Los Angeles County Public Defender Ricardo Garcia spoke out Monday in support of District Attorney George Gascon and his plans to reform the criminal justice system.

“On May 25, 2020, we witnessed a murder and heard cries to end systemic racism in the criminal legal system. That day, a social movement erupted across the nation,” Garcia said, referring to George Floyd’s in-custody death in Minneapolis.

“The eyes of many opened to a stark reality that Black and brown people live with every day: racism thrives in our criminal legal system,” he said. “Diverse communities stood side by side to rail against a system that silences, dehumanizes and over-incarcerates brown and Black people. Angelenos spoke up, we can never again continue with business as usual; systemic racism must be called out and stopped.”

Garcia argued that demand for change is not new and highlighted changes already underway in the juvenile justice system to focus on rehabilitation rather than punishment.

“We know the system is broken and we can fix it,” Garcia said. “The district attorney’s new directives are being called revolutionary, but there is nothing novel about the presumption of innocence our Constitution demands for every person accused of a crime.”

At his swearing-in ceremony, Gascon said his office would no longer pursue the death penalty, try juveniles as adults, seek cash bail for misdemeanor and non-serious, non-violent felonies, or add gang and other enhancements to criminal complaints.

Gascon has since gotten push-back from his own prosecutors, judges, police and victims of crime, leading him to accuse critics of fear-mongering. Then on Friday, he stepped back from a complete ban on sentencing enhancements, saying he would allow prosecutors to seek greater penalties in cases including children, the elderly and hate-motivated crimes, while eliminating gang and other allegations that lead to stiffer penalties.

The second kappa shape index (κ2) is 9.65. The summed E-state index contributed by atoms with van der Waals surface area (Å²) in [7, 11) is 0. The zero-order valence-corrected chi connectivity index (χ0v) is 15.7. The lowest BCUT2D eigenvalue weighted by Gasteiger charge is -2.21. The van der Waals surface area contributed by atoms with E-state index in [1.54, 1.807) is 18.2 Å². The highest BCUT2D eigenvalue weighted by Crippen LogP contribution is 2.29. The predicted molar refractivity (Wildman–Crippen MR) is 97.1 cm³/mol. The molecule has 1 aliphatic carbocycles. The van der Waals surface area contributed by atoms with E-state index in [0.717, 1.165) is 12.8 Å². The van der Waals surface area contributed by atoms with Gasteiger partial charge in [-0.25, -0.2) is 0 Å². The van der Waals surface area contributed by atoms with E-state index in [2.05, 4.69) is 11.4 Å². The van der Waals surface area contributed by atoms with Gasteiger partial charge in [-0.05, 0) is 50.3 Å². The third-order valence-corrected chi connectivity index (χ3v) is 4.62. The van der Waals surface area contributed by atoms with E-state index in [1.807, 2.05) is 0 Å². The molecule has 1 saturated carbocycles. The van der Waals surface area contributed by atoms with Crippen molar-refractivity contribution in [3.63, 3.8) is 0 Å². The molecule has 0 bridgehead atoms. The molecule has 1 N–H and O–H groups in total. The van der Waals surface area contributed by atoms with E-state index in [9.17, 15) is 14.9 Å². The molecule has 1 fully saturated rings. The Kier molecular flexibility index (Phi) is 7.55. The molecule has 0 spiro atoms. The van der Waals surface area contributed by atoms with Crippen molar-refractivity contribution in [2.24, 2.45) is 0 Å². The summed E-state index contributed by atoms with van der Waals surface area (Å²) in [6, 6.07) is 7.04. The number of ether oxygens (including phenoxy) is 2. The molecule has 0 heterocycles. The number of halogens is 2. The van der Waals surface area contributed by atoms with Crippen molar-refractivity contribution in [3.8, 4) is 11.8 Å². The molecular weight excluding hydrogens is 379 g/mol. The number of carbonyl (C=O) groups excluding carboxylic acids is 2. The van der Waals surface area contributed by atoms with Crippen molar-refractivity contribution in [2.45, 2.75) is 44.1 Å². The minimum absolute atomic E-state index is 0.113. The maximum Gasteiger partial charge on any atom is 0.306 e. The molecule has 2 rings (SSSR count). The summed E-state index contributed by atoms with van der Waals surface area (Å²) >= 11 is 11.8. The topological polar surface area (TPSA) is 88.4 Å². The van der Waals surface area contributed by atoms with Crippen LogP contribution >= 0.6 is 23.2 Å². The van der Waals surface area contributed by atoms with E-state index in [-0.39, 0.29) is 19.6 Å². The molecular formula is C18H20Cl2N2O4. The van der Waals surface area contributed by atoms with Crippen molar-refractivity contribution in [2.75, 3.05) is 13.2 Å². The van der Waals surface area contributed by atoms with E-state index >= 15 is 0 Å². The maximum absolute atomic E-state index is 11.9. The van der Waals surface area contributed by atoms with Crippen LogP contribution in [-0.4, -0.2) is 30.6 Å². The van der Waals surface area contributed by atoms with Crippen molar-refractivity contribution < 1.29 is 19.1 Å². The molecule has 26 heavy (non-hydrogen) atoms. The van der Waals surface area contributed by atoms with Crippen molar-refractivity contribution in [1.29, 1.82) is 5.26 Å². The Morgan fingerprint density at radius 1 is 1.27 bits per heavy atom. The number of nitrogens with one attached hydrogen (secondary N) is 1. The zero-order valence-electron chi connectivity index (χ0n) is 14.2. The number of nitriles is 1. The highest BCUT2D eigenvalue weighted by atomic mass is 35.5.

“I recognize there are some victims that want this office to seek the maximum sentence permissible in their case, but punishment must be in the community’s best interest, proportional, and it must serve a rehabilitative or restorative purpose,” Gascon said in a letter to the Los Angeles County community.

In his own comments, Garcia focused first on Gascon’s promise to eliminate cash bail.

“Excessive bail is not about safety. It’s not about protecting our community from dangerous people; it is a two-tier system that protects those who have the means to pay regardless of the accusation. The cash bail system keeps the poor in jail simply because they can’t afford the bail, not based on a level of dangerousness,” the public defender said.

Garcia argued that community-based programs can help ensure that pretrial defendants return to court as required, without putting potential innocent people at risk of losing their jobs or worse.

“People lose their jobs and their homes; many end up on our streets, vulnerable to the ravages of homelessness. Over 70% of the 66,436 unhoused men and women in Los Angeles are justice-involved,” Garcia said. “We cannot afford to deny that the criminal legal system failed them and made their situation worse.”

The public defender also pointed to two studies by the RAND Corp. that found that thousands of those in county jail should instead be treated in community-based mental health programs.

Garcia said Los Angeles voters understand and want to end racial inequities in the justice system.

“It is unconscionable that while African Americans are 9% of our community, they represent 30% of the people in the Los Angeles jails, he said. “The people of Los Angeles elected George Gascon to be the District Attorney for their county. They did so with full knowledge that he would commit the office of the District Attorney to the reforms that this community demands.

“As the Los Angeles County Public Defender, I endorse the will of the people of Los Angeles County, and fully support all efforts that promise enduring justice reform, equity and an end to racial injustice.”

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